Online Resources

Many of these resources can be customized to meet your specific needs. Remember to work smarter, not harder. Avoid replicating work by using existing material which can effectively communicate your message.

Implementing Your Communication Strategy

Once a communication strategy has been developed with clear goals, a well-defined audience, a message tailored to that audience, and effective tools to reach that audience, then it is time to turn those plans into action and launch your campaign. However, this is not the last step in carrying out your COVID-19 vaccine communication strategy. Now it is time to assess the effectiveness of your strategy and adjust accordingly.

Receive Feedback

Feedback is essential to help assess how your audience perceives your message. This can help drive changes to your plan to make it more effective. Soliciting and receiving feedback from individuals can help you see what your audience actually thinks of your efforts.

There are many ways to solicit feedback from your audience. Well-designed surveys and questionnaires can provide useful structured feedback. Additionally, you can provide contact information along with your message to garner a response. Using an open-ended question (such as “What do you think of this email/website/etc.?”) can provide feedback that is not anticipated or easily quantified.

Both positive and negative feedback is important. Positive feedback allows you to see what elements of your campaign should be continued or expanded. Negative feedback, on the other hand, can tell you if elements of your campaign need to be changed in order to engage your audience more successfully.

Assess Metrics

Once your plan is put into motion, it is time to start assessing predetermined success metrics. This is essential to measure the effectiveness of your campaign and show you where you need to make changes. Part of your communication strategy should include a timeline for assessing success metrics.

Assess Metrics

Useful metrics can include things such as COVID-19 vaccination rates and hospitalizations in your audience over a specified period of time after beginning your campaign. Measures of engagement can include response rates to direct communication, web page views, or social media sharing. For public events, rates of attendance and participation can be useful metrics.

Make Adjustments

Once you have adequate objective data and subjective feedback it is time to determine what, if any, changes need to be made to your communication strategy in order to meet your strategic goals. Depending on your overall goal, you may wish to expand or extend successful elements of your campaign.

Unsuccessful elements of your campaign may require extensive reworking to get back on track; you may even need to make major strategic changes, such as adjusting your strategic goals, redefining your audience, or changing your message. Be prepared to make changes to the content of your message and method of communication in order to reach your stated goals.

Remember, a strategy is a framework within which to make changes while staying focused on a clear goal. The path to a successful communication strategy is not a straight line. Be sure to circle back and carefully re-examine your goals, audience, message, and tools in response to feedback and metrics.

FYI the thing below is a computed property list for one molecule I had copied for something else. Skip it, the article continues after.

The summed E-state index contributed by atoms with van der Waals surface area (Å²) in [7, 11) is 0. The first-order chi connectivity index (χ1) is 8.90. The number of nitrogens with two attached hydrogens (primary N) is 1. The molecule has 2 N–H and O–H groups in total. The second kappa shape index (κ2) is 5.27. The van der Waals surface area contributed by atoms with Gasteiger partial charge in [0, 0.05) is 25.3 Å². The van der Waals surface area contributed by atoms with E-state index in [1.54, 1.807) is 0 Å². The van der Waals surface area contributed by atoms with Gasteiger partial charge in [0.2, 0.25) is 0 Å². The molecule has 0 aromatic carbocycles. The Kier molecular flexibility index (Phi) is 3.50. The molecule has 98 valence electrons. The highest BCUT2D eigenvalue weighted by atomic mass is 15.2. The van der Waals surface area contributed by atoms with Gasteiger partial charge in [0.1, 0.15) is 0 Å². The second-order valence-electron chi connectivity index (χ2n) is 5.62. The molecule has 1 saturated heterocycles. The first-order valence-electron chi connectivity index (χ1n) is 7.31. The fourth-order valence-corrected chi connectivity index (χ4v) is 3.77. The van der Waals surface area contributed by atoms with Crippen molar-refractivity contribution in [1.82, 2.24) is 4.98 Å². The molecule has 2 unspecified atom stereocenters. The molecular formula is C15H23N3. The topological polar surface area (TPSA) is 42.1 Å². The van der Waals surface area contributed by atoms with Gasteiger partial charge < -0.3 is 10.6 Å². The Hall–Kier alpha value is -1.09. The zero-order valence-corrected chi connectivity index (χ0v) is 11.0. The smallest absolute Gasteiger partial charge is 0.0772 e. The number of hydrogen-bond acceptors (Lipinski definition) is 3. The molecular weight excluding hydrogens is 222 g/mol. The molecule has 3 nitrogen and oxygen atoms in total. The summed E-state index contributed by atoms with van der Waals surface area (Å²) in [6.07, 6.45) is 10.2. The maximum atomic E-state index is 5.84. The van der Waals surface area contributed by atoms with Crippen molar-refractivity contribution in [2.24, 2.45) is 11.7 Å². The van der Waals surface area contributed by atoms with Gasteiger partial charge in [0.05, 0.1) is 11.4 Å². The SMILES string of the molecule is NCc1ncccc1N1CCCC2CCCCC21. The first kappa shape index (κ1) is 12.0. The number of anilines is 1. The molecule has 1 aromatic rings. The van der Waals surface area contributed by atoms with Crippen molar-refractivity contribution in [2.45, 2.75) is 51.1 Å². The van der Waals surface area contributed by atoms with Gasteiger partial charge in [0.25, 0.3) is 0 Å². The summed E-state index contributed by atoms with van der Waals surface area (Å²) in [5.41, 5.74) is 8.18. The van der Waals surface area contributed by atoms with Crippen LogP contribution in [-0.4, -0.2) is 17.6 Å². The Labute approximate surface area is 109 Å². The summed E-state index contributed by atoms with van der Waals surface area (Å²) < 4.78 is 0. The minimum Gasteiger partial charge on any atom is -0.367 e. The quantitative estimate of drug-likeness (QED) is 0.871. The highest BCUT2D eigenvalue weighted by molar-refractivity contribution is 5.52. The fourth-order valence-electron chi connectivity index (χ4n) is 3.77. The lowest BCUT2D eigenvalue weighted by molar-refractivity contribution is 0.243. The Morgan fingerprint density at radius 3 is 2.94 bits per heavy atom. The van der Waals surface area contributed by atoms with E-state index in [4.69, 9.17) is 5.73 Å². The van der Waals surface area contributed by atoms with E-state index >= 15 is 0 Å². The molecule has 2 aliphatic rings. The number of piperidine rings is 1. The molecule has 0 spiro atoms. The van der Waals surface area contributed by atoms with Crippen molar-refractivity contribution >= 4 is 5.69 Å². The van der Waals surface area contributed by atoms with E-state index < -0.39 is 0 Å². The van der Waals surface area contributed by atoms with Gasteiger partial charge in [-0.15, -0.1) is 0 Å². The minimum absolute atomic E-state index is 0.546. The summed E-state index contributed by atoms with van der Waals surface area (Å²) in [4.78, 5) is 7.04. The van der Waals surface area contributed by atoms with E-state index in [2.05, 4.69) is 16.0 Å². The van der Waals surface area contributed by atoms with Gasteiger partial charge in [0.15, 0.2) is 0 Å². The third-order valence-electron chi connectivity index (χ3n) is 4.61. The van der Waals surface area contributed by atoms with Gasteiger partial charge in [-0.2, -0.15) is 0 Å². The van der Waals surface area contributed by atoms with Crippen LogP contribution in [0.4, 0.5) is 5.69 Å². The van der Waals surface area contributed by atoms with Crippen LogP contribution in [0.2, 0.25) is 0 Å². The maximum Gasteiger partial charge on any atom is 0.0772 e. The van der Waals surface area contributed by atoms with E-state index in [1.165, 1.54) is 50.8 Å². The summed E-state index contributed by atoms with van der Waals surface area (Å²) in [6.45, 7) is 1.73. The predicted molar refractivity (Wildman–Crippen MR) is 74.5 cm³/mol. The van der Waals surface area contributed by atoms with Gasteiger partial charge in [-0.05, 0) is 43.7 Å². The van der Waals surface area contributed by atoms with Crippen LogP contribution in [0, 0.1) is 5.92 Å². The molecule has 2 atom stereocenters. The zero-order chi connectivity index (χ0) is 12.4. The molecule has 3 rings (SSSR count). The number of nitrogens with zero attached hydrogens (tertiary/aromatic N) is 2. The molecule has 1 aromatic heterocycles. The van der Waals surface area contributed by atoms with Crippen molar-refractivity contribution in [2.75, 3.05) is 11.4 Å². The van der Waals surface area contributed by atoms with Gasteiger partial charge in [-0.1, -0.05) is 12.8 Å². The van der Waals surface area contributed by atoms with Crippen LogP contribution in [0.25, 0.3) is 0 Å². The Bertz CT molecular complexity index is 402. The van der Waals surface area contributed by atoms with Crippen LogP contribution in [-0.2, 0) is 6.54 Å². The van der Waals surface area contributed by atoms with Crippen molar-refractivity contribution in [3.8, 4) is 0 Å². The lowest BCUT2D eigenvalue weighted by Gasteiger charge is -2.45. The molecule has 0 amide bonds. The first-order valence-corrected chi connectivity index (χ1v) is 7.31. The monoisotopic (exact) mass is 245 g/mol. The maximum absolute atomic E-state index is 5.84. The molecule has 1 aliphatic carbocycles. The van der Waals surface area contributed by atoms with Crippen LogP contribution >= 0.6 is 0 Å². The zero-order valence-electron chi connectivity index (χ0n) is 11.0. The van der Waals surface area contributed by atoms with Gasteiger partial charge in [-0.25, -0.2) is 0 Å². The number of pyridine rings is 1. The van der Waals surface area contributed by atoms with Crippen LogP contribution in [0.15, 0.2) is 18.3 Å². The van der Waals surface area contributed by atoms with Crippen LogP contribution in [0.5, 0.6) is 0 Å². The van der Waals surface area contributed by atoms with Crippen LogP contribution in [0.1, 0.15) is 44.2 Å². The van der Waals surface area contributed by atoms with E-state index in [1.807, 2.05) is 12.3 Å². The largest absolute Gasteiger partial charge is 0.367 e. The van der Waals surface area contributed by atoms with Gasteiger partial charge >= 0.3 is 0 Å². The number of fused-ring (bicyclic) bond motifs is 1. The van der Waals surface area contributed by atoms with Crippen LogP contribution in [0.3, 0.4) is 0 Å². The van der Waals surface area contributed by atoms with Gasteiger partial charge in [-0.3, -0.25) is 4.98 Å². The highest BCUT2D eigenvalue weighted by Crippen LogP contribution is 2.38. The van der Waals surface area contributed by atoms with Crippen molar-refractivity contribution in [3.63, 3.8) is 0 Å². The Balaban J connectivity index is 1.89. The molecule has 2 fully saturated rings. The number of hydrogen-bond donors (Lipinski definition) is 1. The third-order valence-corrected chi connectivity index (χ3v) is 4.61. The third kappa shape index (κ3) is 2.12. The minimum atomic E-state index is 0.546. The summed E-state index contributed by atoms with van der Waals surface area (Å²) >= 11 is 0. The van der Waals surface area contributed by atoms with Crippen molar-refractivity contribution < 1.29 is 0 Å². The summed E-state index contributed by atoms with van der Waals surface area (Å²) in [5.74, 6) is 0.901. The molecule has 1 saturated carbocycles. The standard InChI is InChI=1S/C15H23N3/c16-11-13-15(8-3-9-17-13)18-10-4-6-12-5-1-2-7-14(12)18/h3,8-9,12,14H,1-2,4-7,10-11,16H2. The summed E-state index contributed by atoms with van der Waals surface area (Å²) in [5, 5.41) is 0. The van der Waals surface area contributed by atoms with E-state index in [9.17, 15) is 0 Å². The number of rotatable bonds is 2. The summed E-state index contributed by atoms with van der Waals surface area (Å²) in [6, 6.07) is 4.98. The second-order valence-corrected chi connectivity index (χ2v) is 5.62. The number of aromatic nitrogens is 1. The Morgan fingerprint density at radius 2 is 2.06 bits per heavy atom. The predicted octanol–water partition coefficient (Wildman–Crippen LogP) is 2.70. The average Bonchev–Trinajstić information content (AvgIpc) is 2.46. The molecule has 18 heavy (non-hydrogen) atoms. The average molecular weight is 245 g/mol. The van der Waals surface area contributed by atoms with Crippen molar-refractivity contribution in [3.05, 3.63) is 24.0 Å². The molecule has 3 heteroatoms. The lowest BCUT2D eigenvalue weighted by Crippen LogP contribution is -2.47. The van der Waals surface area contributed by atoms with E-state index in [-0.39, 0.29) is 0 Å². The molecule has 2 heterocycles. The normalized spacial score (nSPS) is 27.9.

Conclusion

This document is not a set of instructions, but rather a recommendation for building a versatile framework within which to formulate an effective COVID-19 vaccine communication strategy. This information has been assembled based on information from the CDC, WHO, and American Hospital Association.

There is no single correct way to create an effective communication strategy; there are many ways to effectively communicate information to patients. Success requires careful, thoughtful planning, execution, and assessment, but also requires the ability to adapt.

If your organization needs help creating an effective COVID-19 communication strategy, contact us. Our MDs and PhD scientific writers are capable of crafting the right messages for your audience.

References

  1. COVID-19: Underlying Medical Conditions — Centers for Disease Control and Prevention
  2. Vaccines & Immunizations: How to Tailor COVID-19 Information to Your Audience — Centers for Disease Control and Prevention
  3. Vaccines & Immunizations: Vaccinate with Confidence — Centers for Disease Control and Prevention
  4. Vaccines & Immunizations: How to Address COVID-19 Vaccine Misinformation — Centers for Disease Control and Prevention
  5. COVID-19: Stay Up to Date with Your COVID-19 Vaccines — Centers for Disease Control and Prevention
  6. COVID-19: Communication Resources — Centers for Disease Control and Prevention
  7. Public Health Image Library (PHIL) — Centers for Disease Control and Prevention
  8. COVID-19: Print Resources — Centers for Disease Control and Prevention
  9. COVID-19: Widgets, Buttons & Graphics — Centers for Disease Control and Prevention
  10. Vaccines & Immunizations: Resources to Promote the COVID-19 Vaccine for Children and Teens — Centers for Disease Control and Prevention
  11. COVID-19 Vaccine Communications Toolkit — American Hospital Association